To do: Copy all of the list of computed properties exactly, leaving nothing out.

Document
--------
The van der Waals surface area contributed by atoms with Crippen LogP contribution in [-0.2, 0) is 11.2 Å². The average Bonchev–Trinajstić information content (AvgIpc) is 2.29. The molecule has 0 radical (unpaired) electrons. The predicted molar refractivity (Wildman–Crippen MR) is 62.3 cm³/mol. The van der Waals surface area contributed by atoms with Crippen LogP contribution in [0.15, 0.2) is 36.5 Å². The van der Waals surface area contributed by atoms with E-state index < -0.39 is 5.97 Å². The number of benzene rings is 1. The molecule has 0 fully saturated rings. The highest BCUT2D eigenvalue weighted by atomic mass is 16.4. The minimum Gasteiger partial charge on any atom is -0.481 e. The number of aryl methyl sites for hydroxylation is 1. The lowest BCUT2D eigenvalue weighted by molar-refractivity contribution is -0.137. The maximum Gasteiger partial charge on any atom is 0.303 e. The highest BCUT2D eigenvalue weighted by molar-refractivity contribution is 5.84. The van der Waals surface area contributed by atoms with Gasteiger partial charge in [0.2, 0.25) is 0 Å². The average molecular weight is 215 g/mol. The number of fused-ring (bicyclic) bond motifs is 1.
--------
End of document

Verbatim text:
The van der Waals surface area contributed by atoms with Crippen LogP contribution in [-0.2, 0) is 11.2 Å². The average Bonchev–Trinajstić information content (AvgIpc) is 2.29. The molecule has 0 radical (unpaired) electrons. The predicted molar refractivity (Wildman–Crippen MR) is 62.3 cm³/mol. The van der Waals surface area contributed by atoms with Crippen LogP contribution in [0.15, 0.2) is 36.5 Å². The van der Waals surface area contributed by atoms with E-state index < -0.39 is 5.97 Å². The number of benzene rings is 1. The molecule has 0 fully saturated rings. The highest BCUT2D eigenvalue weighted by atomic mass is 16.4. The minimum Gasteiger partial charge on any atom is -0.481 e. The number of aryl methyl sites for hydroxylation is 1. The lowest BCUT2D eigenvalue weighted by molar-refractivity contribution is -0.137. The maximum Gasteiger partial charge on any atom is 0.303 e. The highest BCUT2D eigenvalue weighted by molar-refractivity contribution is 5.84. The van der Waals surface area contributed by atoms with Gasteiger partial charge in [0.2, 0.25) is 0 Å². The average molecular weight is 215 g/mol. The number of fused-ring (bicyclic) bond motifs is 1.